Mark 6: 30-34
The apostles gathered around Jesus, and told them all that they had done and taught. He said to them, "Come away to a deserted place all by yourself and rest a while." For many were coming and going, and they had no leisure even to eat. And they went away in the boat to a deserted place by themselves. Now many saw them going and recognized them, and they hurried there on foot from all the towns and arrived ahead of them. As he went ashore, he saw a great crowd; and he had compassion for them, because they were like sheep without a shepherd, and he began to teach them many things.
I'm not by any means a devotee of "Thought for the Day", but quite often I just happen to turn on Radio 4, and there it is. And sometimes it's an absolute gem. A couple of weeks ago, I dropped in halfway through a reflection by Akhandadhi Das, a Hindu theologian. He was exploring the difficulties that may come from lifting Covid restrictions, as some want to dive headfirst into freedom (at last!), while others remain anxious about too close contact, and others still are continuing to wear face coverings in certain situations, as a mark of consideration for those around them. He raised the worrying prospect that to mask or not to mask might become a source of confusion and division; and then, right at the end of his three minutes, he landed on the theme that has run like a thread through the past year and a bit: kindness. And what he said stuck with me, like an arrow that hits the mark.
He said: "If you have to choose between being right and being kind, be kind."
You and I might want to respond by saying something like - "Following Jesus Christ gives us the way to be right and be kind." But I think any honest, humble examination of the story of the Church, while rejoicing in the immense range and quality of kindness in that story, would have to admit that, when push comes to shove, Christians have often insisted they are right, at the expense of kindness. From the huge aggressions and injustices which scar our history, to the astonishing damage that can be caused by just one person who is prepared to trample many others under foot to get their way, because they're convinced they are right, we see what happens when kindness is sidelined. And further, the global climate crisis we are facing is, from one perspective, the result of our collective failure to be kind to the creation of which we are part.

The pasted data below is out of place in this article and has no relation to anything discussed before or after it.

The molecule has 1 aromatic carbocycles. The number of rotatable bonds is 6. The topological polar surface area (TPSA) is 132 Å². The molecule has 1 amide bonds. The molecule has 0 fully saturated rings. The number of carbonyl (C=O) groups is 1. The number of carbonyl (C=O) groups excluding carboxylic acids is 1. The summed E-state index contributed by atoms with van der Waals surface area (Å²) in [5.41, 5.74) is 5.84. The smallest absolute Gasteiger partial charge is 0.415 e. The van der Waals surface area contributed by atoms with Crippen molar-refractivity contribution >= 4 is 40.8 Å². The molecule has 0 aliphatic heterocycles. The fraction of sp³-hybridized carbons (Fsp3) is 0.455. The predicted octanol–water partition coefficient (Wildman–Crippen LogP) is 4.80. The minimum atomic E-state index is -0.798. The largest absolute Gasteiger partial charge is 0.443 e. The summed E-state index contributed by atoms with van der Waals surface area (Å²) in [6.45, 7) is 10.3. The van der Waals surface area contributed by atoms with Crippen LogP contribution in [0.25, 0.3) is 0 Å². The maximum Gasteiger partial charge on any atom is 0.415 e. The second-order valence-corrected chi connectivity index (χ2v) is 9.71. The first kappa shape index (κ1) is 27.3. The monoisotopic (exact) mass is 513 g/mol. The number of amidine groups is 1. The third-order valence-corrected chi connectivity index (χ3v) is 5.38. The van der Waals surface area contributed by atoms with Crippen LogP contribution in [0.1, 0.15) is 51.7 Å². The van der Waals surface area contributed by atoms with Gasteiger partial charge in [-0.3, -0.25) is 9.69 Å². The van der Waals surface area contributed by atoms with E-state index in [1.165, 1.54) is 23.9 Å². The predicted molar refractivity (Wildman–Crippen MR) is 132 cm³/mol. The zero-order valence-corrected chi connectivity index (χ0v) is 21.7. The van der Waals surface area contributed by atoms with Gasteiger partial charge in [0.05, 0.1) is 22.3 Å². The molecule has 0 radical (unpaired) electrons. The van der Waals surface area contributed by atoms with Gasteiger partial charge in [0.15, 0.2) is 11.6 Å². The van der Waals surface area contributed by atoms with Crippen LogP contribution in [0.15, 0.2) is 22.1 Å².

And of course, what the pandemic has shown us is that nothing trumps compassion, nothing should take precedence over a generous spirit, nothing beats simple, unspectacular, consistent kindness.
So here we are in Chapter 6 of Mark's Gospel, with Jesus and his disciples, as their mission to plant the Kingdom gathers momentum, and they are pursued by crowds of people who are desperate for healing and hope. And Jesus' first thought is to ensure that his friends have a chance to breathe and to be refreshed. "Come away", he says, "to a deserted place all by yourselves and rest a while." Often in ministry, lay or ordained, we make Jesus into a hard taskmaster, and forget that he said, "My yoke is easy and my burden is light." Crosses there will be to carry, but we are not called to Christian masochism. Jesus' kindness to his weary disciples is a challenge to us - to learn how to be kind to ourselves.
His second thought is for the people - "because they were like sheep without a shepherd". They draw out of him, as his first response (which is God's first response to all of us in our need): compassion, kindness. He will feed them in body, mind and spirit, and then send them home. He will go up the mountain, alone, to pray, and then astonish his friends by coming to them over the lake and calming the wind so that they can reach the other side. And on the other side there will be more people in need, more healing, more compassion. The first thing Jesus offers people is kindness. We might want to offer people "The Gospel" as a neat package; but Jesus starts by expressing, without reservation, the kindness of God.
Let me press the point. This kindness is not an add-on, an afterthought - and it's not conditional, not an "I might be kind to you" sort of thing. This kindness is the unveiling of the motherly, fatherly heart of God towards his creatures. And while we may want to insist on repentance, on the necessity of turning back to God if we are to be able to receive his love, what we see in every encounter of Jesus - with great crowds, with groups of followers, and with random individuals - is in the first place: genuine interest, a deep understanding, and a warm, heartfelt acceptance. And this kindly attention to people in all their frailty and need is what changes lives, drives away fear, instils courage and hope.
The tough bit is this: insofar as you and I kid ourselves that we're self-sufficient, and fetishize our own idea of health and strength and wisdom, we will not be in a place to receive this kindness. This is where all the tickers of right-religion boxes fall foul of Jesus. This is why the Pharisee leaves the temple as far from God as ever, while the tax-collector discovers a mercy beyond his imagining. And here, in this Gospel story, Jesus offers God's kindness to his disciples and to the crowds that follow him, because they are "weary, worn and sad". Life is tough for them, and there can be no pretence of being in control, of being on top of things. They are in a place of dependency. And so are we: if we can only see it, every breath we take is a miracle, a fragment of grace that doesn't happen because of our own strength or wisdom.
God waits for us to let him be kind to us. And then he waits - as long as it takes - for us to learn to choose being kind ahead of being right.